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Clinical Trial Could Save 6-Year-Old Minn. Boy’s Life

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(credit: CBS) Rachel Slavik
Rachel Slavik joined the WCCO team in October of 2010 and is thrill...
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MINNEAPOLIS (WCCO) — A Twin Cities family just got the approval to try a new drug that could save their little boy’s life. The new Pfizer drug could stabilize, even shrink a tumor in 6–year-old Gavin Pierson’s brain. Left untreated he could die.

This month, Pfizer agreed to let Pierson try the drug known as PD-991 and on Wednesday, the FDA also signed off.

At 6 years old, Pierson has big plans for his future.

“When I grow up, I’m going to be a marine biologist,” said Pierson, of Ramsey, Minn.

He’s a forward-thinking little boy, despite challenges in his past.

“I have a brain tumor,” he said.

Medically, it’s a germ cell teratoma, but Pierson has a much simpler term.

“Joe bully, because he’s bully,” he said.

A bully that doctors have tried to treat in five separate surgeries over seven months, but the tumor keeps growing.

“His tumor is so rare that they don’t have a fix for it. It has gotten to a point that the neurosurgeon thinks he can’t get all of it right now,” said Steve Pierson, his dad.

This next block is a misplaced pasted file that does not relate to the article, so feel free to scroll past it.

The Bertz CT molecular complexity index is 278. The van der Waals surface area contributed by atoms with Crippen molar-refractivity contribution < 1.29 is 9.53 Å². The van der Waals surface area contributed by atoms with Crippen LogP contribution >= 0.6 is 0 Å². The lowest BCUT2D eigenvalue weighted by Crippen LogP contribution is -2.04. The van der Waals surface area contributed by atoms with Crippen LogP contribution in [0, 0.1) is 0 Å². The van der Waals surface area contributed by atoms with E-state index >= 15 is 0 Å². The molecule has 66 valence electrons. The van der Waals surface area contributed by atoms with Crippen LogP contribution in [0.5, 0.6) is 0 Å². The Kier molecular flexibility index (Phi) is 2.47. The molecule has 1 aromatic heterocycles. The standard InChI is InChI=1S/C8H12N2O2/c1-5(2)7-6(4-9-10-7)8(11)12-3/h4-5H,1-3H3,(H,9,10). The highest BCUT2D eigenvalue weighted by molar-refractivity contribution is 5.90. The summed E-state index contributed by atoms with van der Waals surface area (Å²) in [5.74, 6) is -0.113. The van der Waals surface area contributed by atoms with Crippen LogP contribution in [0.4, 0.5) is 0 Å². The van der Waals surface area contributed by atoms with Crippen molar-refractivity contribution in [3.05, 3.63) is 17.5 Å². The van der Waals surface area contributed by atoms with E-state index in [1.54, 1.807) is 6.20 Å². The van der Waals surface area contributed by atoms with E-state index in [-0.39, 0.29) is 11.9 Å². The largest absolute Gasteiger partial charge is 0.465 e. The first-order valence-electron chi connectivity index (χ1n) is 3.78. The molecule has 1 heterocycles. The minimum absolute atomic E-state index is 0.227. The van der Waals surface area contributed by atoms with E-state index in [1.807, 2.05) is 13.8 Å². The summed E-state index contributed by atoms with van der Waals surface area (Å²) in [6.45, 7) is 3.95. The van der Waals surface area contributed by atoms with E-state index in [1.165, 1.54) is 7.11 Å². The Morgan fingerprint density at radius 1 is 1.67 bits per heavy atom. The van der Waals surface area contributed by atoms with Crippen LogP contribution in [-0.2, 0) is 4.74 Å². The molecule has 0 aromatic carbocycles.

After each surgery, recovery takes a little longer. The latest surgery, in early January, sent Gavin into rehabilitation at Gillette Children’s Specialty Healthcare.
Over the last two days, Steve has noticed great progress in Gavin’s everyday routine. Gavin’s staying awake longer and is more interactive with his parents when they visit.

“As long as he’s fighting, we’re going to fight and stay positive with him. All I ask, all we ask him to do is do his best and try,” said Steve.

Gavin’s parents believe they’ve found a way to give him a future after Pfizer approved the investigational therapy.

“That gives us a lot of chance, even if we can’t get it to shrink it stops it from growing, hopefully, until something else comes up to help us out,” said Steve.

Hope has kept this family strong, but more importantly, moving forward.

“He doesn’t want to stop he’s always trying. He’s carried our family through this,” said Steve.

It took quite an effort to get the initial approval from Pfizer. Thousands of friends and family signed a petition hoping to get approval for this investigative therapy.

Pfizer released the following statement:

At Pfizer, patients are our first priority. After conducting the required medical evaluations, in accordance with federal regulations and in collaboration with Gavin’s doctors, we are pleased to be able to support the request to provide PD-0332991 to Gavin.

PD-0332991 is an investigational compound and is not approved by regulatory authorities for use in the U.S. or globally. Pfizer is committed to providing assistance so that seriously ill patients who have exhausted other available options may, in accordance with applicable law and under the guidance of treating physicians, have access to our investigational therapies, if appropriate.

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